As submitted for publication in Recorder Community Newspapers, December 29, 2005
In less than a week, we will be in the post-holiday season—marked in part by a break from parties, a bit less pressure to donate to charity, and a chance to take a breath from the gift giving frenzy. However, as you leave this season behind, you might want to consider taking the lesson of giving with you into the New Year.
Think about what it has felt like to be in a giving frame of mind. Treasure the memory of your child’s eyes lighting up when he opened his gifts. Remember the sincere thanks from the coworker whose outfit you admired. Hold onto the good feeling you had when you gave money, food or clothing to those unfortunate victims of recent natural disasters.
Many years ago, I had an “aha” experience regarding altruism. While walking around Santa Fe with a friend, a couple of Girl Scouts selling chocolate approached us. My friend purchased ten chocolate bars. This immediately generated two very broad smiles. Knowing that he had no need for all of that candy, I was impressed and actually felt a kind a vicarious good feeling, myself, from his altruism. That small act taught me, on a visceral level, that giving feels good.
The more you consciously incorporate giving into your life, the more you bolster your innate sense of yourself as a giving person. With time, the good feelings that accompany giving will become a common experience for you. If you already do this, then you know what I’m talking about. If not, make a decision to give altruism a try.
To get a taste of what it feels like to be altruistic, look for little opportunities in day-to-day situations. Offer to let the harried person behind you in line at the cashier to go first. If a mother looks distressed managing her children and you know what that’s like, let her know she’s not alone. Give a supportive smile to the new cashier struggling to do her job. Most importantly, pay attention to how good you feel from doing these small gestures.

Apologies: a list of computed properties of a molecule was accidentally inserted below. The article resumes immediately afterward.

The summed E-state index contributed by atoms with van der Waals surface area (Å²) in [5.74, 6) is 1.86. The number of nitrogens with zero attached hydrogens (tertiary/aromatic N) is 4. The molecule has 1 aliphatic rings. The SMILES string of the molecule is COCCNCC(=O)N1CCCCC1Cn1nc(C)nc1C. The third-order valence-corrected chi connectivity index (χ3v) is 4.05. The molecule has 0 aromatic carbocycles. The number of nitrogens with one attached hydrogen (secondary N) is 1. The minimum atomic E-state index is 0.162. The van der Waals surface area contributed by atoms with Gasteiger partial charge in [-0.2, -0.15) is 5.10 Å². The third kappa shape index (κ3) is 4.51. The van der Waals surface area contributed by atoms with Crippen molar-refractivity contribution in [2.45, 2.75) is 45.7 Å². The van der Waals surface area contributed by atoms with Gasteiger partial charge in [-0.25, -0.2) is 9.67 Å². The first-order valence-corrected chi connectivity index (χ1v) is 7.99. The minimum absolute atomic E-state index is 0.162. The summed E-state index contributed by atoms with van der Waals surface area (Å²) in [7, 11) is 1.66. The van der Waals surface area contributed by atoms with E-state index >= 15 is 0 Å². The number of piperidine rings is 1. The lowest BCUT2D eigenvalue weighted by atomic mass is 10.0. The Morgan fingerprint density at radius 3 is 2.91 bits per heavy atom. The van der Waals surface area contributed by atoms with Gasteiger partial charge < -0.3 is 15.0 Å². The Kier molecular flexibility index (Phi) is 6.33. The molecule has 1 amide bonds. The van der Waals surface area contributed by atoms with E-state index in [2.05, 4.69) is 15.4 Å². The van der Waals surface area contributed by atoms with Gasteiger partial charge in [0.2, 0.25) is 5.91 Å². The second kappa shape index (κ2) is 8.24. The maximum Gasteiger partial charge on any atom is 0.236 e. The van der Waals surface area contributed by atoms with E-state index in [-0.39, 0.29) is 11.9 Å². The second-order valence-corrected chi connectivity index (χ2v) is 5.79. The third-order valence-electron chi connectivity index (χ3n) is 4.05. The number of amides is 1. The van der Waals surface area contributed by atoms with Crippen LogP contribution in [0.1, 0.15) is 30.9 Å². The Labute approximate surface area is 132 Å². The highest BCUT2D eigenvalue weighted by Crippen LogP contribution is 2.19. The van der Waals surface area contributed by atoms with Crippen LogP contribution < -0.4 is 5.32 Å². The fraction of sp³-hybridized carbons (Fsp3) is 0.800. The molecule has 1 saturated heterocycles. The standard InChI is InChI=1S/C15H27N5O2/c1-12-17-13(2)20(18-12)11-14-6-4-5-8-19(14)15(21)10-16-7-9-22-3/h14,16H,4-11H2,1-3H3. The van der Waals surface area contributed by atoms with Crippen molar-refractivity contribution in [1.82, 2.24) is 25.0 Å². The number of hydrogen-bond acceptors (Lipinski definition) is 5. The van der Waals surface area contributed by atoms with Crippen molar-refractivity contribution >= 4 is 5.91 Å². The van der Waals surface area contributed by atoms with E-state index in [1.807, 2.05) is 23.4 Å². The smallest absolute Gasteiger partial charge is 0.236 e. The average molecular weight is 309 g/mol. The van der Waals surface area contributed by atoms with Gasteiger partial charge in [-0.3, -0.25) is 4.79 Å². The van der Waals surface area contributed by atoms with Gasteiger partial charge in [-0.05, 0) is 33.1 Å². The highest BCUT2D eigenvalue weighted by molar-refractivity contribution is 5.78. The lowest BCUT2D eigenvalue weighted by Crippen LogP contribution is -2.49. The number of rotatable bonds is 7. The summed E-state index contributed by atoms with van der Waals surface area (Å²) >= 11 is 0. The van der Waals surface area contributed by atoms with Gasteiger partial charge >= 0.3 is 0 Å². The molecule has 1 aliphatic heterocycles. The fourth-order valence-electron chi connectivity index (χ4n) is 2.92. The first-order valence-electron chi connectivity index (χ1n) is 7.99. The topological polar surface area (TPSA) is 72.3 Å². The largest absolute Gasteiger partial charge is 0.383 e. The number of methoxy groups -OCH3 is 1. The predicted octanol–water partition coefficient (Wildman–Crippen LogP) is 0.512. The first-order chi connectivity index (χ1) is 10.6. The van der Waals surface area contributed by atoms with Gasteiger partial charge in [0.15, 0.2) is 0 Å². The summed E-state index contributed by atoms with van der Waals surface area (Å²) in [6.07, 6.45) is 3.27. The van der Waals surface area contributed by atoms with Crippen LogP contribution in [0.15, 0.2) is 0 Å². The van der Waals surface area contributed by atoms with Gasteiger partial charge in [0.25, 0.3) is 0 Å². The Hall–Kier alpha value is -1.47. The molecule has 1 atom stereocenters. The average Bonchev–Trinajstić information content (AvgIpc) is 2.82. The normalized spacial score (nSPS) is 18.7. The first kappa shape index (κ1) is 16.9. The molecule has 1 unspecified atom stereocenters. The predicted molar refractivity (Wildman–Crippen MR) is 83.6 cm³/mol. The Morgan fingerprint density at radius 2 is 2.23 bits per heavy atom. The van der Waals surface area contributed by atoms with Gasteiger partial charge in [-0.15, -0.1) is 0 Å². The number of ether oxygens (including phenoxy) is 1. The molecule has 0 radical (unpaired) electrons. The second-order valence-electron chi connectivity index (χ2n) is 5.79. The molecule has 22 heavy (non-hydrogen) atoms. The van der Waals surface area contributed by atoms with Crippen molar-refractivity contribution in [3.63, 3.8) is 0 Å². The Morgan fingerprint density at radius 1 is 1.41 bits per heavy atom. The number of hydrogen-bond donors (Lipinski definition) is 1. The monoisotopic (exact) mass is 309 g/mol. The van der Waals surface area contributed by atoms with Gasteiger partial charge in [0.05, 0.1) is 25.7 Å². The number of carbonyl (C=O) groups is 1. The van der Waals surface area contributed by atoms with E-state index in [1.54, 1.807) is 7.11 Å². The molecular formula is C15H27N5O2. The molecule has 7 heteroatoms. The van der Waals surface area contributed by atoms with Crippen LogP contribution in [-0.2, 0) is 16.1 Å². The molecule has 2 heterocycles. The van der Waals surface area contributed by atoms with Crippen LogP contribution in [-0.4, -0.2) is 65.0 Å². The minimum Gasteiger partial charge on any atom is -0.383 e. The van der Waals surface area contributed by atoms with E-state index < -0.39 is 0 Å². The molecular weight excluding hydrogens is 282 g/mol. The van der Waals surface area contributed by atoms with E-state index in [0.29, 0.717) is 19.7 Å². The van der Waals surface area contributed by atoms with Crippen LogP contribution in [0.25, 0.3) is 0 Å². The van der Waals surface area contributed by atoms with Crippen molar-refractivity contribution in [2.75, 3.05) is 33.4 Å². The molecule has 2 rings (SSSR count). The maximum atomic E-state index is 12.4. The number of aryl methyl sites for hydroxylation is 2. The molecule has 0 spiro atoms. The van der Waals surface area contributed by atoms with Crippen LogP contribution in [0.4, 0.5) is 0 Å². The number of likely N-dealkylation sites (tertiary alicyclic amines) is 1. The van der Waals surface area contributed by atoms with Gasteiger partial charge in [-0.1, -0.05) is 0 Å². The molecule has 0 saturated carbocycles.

If you want to maximize the benefits of giving, you can learn a lot from the results of research on altruism. One important result is that you benefit most from giving in person to strangers. Writing a check to charity and giving to your own family are not enough. Studies have shown that, over time, this particular kind of giving produces improves overall health, reduces stress, and decreases awareness of pain. In addition, helping others relieves depression by replacing negative feelings with positive feelings. It also provides a buffer from the stress, isolation, and loneliness. The result is often a “helper’s high” that involves feeling a sense of calm, greater self-worth, and an absence of emotional stress.
Imagine enjoying the “runner’s high” without all the running! Although the results really are similar, altruism has some definite advantages. Besides not having to take time to go to the gym, you can also enjoy a kind of helper’s high afterglow just by recalling how it felt to be performing good deeds for others—something you don’t get from remembering a sweaty workout.
If the small gestures go well and you want to do more, or you are ready to go right for the “helper’s high” fix, then here are some tips on how to make the most from being altruistic:
- Decide on a cause that is important to you. Call a local nonprofit agency representing that cause, ask for information about them and what opportunities they have for volunteers. If you can imagine enjoying those jobs, offer to volunteer.
- Volunteer for jobs that offer the opportunity to help others in person.
- Volunteer to help within an organization so that you can work alongside others. One study showed that volunteers who worked in a group had fewer doctor visits and enjoyed more positive feelings.
- Make volunteering a regular part of you life.
Whatever you choose to do, make sure it comes from your heart. With your heart in a cause and your hands offering help, you will undoubtedly have a smile on your face. And, one last piece of advice: You’ve earned it. Enjoy the high!
The Recorder Newspapers has over 250,000 readers and publishes weekly editions in 19 newspapers, which cover Morris, Somerset, Essex and Hunterdon counties of New Jersey.
Leslie Becker-Phelps, PhD
Basking Ridge, NJ